Why security must conduct better investigations
Kampala, Uganda | IAN KATUSIIME | The June 01 shooting of Gen. Katumba Wamala, a former Chief of Defence Forces (CDF) and most recently, minister of Works and Transport, has brought police murder by assassination investigations back into the spotlight because of the prominence of the target. This time the army has vowed to get heavily involved in the investigations.
Gen. Katumba’s daughter, Brenda Nantongo Wamala, and his driver Haruna Kayondo died in the shooting.
The assailants are said to have been trailing Katumba for days and on the fateful day when his security detail took a detour from him at the Kisaasi-Kyanja Road, leaving him at the mercy of his bodyguard and driver, the gunmen pounced taking advantage of the lapse.
The former CDF used the Kulambiro-Kisaasi route as his routine commute to get to town, residents say. The major security lapse has raised suspicion and left the team of investigators handling the case with a lot to ponder on particularly the Chieftaincy of Military Intelligence (CMI).
After the shooting where more than 50 bullets were fired, Katumba in a blood-soaked shirt reeling from gunshot wounds appeared helpless and defenceless, crying out to for help. He picked cartridges from the ground before being helped onto a boda boda by his escort, Sgt. Khalid Koboyoit, for first aid. Koboyoit who was unhurt from the attack fired in the air and at the assailants while dispersing them.
Focus of investigation
A day after the attack on Katumba, the crime scene on Kisota Road in Kisaasi, was under heavy military presence with a rumoured visit of President Museveni to the scene. There were roadblocks from both sides of Kisota Road; one manned by an unidentified man in ragtag attire and another by Local Defence Units (LDUs). An eye witness who was on the scene minutes after the shooting says LDUs in a military pick up vehicle were the first authorities on the scene. The LDUs however left shortly in the kerfuffle of congregating onlookers and first responders, the eye witness told The Independent.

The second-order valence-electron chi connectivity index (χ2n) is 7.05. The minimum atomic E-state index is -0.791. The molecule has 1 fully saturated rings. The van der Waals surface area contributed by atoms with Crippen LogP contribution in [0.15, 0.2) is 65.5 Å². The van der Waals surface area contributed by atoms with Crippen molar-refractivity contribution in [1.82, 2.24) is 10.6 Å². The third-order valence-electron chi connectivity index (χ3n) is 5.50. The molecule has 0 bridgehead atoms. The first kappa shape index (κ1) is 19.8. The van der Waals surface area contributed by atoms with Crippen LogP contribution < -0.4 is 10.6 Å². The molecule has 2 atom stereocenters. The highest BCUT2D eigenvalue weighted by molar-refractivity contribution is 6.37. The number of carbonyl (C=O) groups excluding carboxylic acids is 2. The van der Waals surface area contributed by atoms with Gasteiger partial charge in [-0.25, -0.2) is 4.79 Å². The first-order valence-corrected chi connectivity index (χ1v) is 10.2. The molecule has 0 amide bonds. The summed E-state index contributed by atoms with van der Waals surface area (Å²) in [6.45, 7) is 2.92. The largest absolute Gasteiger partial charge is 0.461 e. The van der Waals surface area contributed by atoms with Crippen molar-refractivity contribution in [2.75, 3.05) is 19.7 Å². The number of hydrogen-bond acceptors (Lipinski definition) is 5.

Residents of Kisota said the ‘military invasion’ of the locale created more tension and anxiety. In the shoot-out that shook the hamlet in Kisota, a bystander who operates a battery repair stall was shot in the legs by the assailants having judged him to be a key witness in how the attack unfolded.
The joint team of the army and police investigating the shooting will be observed on their conduct and modus operandi because investigations of a similar nature were plagued by turf wars in the past during the era of former Inspector General of Police (IGP) Gen. Kale Kayihura.
As the most influential figure in security circles, Kayihura is said to have often clashed and sidelined some of his subordinates like AIGP Grace Akullo who headed the Directorate of Criminal Investigations.
Akullo is still in her position and experts say how her team deals with a heavily militarised investigation will be crucial. The de facto Police Chief Maj. Gen. Paul Lokech, is the deputy IGP and has a heavy military background with stints as UPDF Contingent Commander (CONTICOM) in Somalia and roles in South Sudan.